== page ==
FDA OKs First Robotic Surgical Device

The first federally approved surgery to be performed by robots — with the help of human doctors — was performed at a Virginia Hospital Wednesday, one day after federal regulators OK’d the procedure.

The Food and Drug Administration Tuesday approved the first robotic surgery device that enables surgeons to remove gall bladders and perform some other procedures using a laparoscope, a tube that is inserted inside the abdomen through small incisions. At the end of the tube are surgical instruments and miniature cameras that allow surgeons to peer into the body and perform procedures.

With FDA approval of Da Vinci Surgical Systems, a surgeon now is able to use hand grips and foot pedals on a console to control three robotic arms that can actually do the laparoscopic surgery using a variety of tools.

Dr. William E. Kelley Jr. performed the gall bladder removal surgery on 35-year-old Kimberly Briggs at Henrico Doctors Hospital in Richmond, Va.

“I was very pleased. I think it went very smoothly,” says Kelley, who had been trained on the Da Vinci but had used it to operate only on pigs and cadavers before. Also pleased was Briggs, who was wheeled into a news conference less than four hours after her surgery was over.

“I feel great,” she said, adding that the less invasive procedure would allow her to be home in time for her son Mario's sixth birthday party today.

First Robotic Surgical Device OK’d

“The system is the first step in the development of new robotic technology that eventually can change the practice of surgery,” said FDA commissioner Dr. Jane E. Henney when the approval was announced.

The robotic arms, which have a wrist built near the end of the tool, give surgeons the ability to perform more intricate motions.

FDA clearance was based on a review of clinical studies submitted by the manufacturer, Intuitive Surgical, Inc., in Mountain View, Calif.

Intuitive Surgical studied the use of the robotic system on 113 patients who underwent surgery for gall bladder disease or gastroesophageal reflux, or severe heartburn, then compared the results to that of 132 patients who received standard laparoscopic surgery. Results showed the robotic system was comparable to standard laparoscopic surgery in safety and effectiveness, according to the FDA.

Learning Curve

While a laparoscopic procedure with the robotic device took 40 to 50 minutes longer, the company attributed it to the doctors’ lack of experience with the new technology.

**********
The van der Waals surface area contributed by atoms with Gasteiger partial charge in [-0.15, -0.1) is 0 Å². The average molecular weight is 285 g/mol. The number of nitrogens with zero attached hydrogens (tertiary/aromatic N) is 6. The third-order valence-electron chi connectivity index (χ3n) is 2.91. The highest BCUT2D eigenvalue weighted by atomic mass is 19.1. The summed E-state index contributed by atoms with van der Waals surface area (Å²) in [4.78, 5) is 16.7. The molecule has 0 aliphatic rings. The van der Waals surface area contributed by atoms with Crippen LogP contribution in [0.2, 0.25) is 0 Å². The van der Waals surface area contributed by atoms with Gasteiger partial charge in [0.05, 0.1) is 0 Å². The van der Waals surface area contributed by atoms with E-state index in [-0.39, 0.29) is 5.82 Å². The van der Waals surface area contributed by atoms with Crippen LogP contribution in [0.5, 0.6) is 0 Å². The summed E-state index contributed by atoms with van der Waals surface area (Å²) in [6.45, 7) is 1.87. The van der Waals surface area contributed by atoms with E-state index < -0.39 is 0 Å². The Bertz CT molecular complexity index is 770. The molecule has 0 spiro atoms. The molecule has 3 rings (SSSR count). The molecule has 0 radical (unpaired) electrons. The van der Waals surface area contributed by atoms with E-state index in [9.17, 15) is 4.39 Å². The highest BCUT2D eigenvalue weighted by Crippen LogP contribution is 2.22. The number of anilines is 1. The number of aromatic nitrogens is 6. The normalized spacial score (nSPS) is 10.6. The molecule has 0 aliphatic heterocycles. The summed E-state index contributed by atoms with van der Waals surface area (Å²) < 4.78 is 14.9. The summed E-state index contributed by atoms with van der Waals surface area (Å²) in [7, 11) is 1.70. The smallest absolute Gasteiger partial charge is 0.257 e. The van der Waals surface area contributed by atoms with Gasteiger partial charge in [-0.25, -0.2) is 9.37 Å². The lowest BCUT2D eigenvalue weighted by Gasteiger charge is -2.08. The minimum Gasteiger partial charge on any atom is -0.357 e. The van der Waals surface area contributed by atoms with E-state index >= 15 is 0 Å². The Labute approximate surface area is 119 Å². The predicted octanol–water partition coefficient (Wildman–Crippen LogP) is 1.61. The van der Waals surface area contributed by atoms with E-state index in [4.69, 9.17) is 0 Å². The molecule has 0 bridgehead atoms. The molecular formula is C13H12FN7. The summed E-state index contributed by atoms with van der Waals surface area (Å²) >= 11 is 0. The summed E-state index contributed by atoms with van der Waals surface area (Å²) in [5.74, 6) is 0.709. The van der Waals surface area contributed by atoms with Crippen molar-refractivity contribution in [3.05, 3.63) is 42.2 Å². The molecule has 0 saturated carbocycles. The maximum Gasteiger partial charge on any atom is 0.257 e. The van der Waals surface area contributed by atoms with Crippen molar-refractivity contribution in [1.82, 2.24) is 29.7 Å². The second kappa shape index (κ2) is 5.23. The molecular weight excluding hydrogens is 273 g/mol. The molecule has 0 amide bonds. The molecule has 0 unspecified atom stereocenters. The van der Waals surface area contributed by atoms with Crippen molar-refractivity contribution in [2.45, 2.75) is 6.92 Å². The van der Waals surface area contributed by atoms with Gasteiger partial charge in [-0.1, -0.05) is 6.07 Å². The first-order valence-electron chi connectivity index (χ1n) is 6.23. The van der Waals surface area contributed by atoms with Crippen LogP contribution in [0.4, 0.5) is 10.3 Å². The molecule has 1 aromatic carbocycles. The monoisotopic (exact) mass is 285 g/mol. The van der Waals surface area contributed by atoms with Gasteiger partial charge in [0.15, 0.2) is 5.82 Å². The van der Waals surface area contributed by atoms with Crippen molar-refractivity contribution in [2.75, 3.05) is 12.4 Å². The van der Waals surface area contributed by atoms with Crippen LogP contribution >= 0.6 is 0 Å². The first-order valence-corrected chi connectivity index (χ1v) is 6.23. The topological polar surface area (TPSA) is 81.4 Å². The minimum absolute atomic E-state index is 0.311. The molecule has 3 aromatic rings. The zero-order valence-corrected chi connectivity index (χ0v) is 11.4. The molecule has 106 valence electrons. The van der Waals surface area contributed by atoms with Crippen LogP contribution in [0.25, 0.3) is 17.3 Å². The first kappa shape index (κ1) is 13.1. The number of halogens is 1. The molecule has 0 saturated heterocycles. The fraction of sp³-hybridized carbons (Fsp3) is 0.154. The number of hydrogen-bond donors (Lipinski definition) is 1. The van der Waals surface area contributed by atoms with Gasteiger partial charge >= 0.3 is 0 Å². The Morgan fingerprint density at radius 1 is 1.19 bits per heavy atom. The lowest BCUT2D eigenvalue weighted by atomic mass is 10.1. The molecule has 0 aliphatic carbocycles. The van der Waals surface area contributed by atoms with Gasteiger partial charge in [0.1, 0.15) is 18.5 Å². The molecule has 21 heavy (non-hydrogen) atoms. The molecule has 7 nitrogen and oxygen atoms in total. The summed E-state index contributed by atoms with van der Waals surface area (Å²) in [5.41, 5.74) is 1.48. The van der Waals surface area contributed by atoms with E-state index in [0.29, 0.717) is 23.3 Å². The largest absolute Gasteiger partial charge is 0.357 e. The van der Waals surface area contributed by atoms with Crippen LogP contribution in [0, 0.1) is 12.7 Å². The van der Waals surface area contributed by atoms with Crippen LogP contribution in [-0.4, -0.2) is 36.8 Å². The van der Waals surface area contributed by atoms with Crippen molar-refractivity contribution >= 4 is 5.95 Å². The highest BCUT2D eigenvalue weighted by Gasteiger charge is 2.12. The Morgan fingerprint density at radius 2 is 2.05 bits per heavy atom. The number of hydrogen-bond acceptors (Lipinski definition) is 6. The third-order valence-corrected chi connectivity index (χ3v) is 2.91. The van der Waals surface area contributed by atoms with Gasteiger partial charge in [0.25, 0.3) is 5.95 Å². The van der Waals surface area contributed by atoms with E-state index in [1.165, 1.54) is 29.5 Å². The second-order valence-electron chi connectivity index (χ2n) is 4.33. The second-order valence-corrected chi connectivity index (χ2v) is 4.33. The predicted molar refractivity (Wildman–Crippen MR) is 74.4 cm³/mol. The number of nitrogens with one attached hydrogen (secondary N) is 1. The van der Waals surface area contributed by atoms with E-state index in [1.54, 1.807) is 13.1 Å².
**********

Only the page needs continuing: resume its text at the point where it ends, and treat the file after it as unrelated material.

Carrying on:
The company will be developing a training program with the owners of the $1 million system to help them become better acquainted with it, the FDA says.

In 1997, the FDA approved a robotic device to handle a camera in response to a surgeon’s voice, says Sharon Snider, FDA spokeswoman. But the device did not have any surgical tools.

Intuitive spokeswoman Sheila Shah says her firm will be seeking approval to use the robotic technology for cardiac procedures, including some types of bypass and valve replacements and repair. The robotic technology currently is in use in Europe for cardiac surgeries and prostate removals.

Dr. Barry Gardiner, principal investigator on the FDA approval study and director of minimally invasive surgery at San Ramon Regional Medical Center, in San Ramon, Calif., says the system is “expected to advance minimally invasive techniques.”

Dr. Robert Michler, professor and chief of cardiothoracic surgery at Ohio State University, in Columbus, says the technology is designed to be used to “invade the body less traumatically.” Michler, who just completed a clinical study to test the Da Vinci system in heart surgery, says “less trauma means less inflammation and faster recovery, which means patients can return to work and families.”

“For general surgery, we will see very rapid growth for this application,” Michler predicts.

ABCNEWS’ Maria Flores and the Associated Press contributed to this report.

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